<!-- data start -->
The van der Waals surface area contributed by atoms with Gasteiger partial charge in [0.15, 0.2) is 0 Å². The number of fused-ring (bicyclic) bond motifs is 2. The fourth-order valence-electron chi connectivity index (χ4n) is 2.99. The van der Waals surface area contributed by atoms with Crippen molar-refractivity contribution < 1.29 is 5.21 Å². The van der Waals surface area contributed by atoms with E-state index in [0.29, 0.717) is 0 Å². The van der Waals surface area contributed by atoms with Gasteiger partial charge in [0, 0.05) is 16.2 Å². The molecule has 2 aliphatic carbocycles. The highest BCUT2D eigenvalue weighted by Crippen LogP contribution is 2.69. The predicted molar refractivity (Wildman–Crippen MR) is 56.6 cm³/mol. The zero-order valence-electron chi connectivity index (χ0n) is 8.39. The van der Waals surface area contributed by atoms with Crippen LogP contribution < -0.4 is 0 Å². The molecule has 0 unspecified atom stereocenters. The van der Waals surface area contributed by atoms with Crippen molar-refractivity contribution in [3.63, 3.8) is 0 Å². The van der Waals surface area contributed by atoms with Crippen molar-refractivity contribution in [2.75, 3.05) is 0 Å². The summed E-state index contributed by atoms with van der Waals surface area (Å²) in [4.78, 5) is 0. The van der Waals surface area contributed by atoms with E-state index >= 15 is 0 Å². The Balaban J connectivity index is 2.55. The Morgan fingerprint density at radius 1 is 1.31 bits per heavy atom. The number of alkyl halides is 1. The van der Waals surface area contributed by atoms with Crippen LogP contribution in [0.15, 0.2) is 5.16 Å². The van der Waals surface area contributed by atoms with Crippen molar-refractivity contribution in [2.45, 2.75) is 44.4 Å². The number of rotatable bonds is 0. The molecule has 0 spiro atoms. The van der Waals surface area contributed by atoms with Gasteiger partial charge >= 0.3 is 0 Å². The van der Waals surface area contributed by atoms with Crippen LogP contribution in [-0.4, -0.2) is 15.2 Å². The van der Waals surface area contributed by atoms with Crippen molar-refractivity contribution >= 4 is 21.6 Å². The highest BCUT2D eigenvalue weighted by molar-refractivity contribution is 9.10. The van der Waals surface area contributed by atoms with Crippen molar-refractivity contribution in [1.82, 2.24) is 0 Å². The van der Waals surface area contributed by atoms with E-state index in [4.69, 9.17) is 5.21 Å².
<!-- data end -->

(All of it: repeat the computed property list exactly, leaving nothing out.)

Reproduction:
The van der Waals surface area contributed by atoms with Gasteiger partial charge in [0.15, 0.2) is 0 Å². The number of fused-ring (bicyclic) bond motifs is 2. The fourth-order valence-electron chi connectivity index (χ4n) is 2.99. The van der Waals surface area contributed by atoms with Crippen molar-refractivity contribution < 1.29 is 5.21 Å². The van der Waals surface area contributed by atoms with E-state index in [0.29, 0.717) is 0 Å². The van der Waals surface area contributed by atoms with Gasteiger partial charge in [0, 0.05) is 16.2 Å². The molecule has 2 aliphatic carbocycles. The highest BCUT2D eigenvalue weighted by Crippen LogP contribution is 2.69. The predicted molar refractivity (Wildman–Crippen MR) is 56.6 cm³/mol. The zero-order valence-electron chi connectivity index (χ0n) is 8.39. The van der Waals surface area contributed by atoms with Crippen LogP contribution < -0.4 is 0 Å². The molecule has 0 unspecified atom stereocenters. The van der Waals surface area contributed by atoms with Crippen molar-refractivity contribution in [3.63, 3.8) is 0 Å². The van der Waals surface area contributed by atoms with Crippen molar-refractivity contribution in [2.75, 3.05) is 0 Å². The summed E-state index contributed by atoms with van der Waals surface area (Å²) in [4.78, 5) is 0. The van der Waals surface area contributed by atoms with E-state index >= 15 is 0 Å². The Balaban J connectivity index is 2.55. The Morgan fingerprint density at radius 1 is 1.31 bits per heavy atom. The number of alkyl halides is 1. The van der Waals surface area contributed by atoms with Crippen LogP contribution in [0.15, 0.2) is 5.16 Å². The van der Waals surface area contributed by atoms with Crippen molar-refractivity contribution in [2.45, 2.75) is 44.4 Å². The number of rotatable bonds is 0. The molecule has 0 spiro atoms. The van der Waals surface area contributed by atoms with Gasteiger partial charge >= 0.3 is 0 Å². The van der Waals surface area contributed by atoms with Crippen LogP contribution in [-0.4, -0.2) is 15.2 Å². The van der Waals surface area contributed by atoms with Crippen molar-refractivity contribution >= 4 is 21.6 Å². The highest BCUT2D eigenvalue weighted by molar-refractivity contribution is 9.10. The van der Waals surface area contributed by atoms with Crippen molar-refractivity contribution in [1.82, 2.24) is 0 Å². The van der Waals surface area contributed by atoms with E-state index in [4.69, 9.17) is 5.21 Å².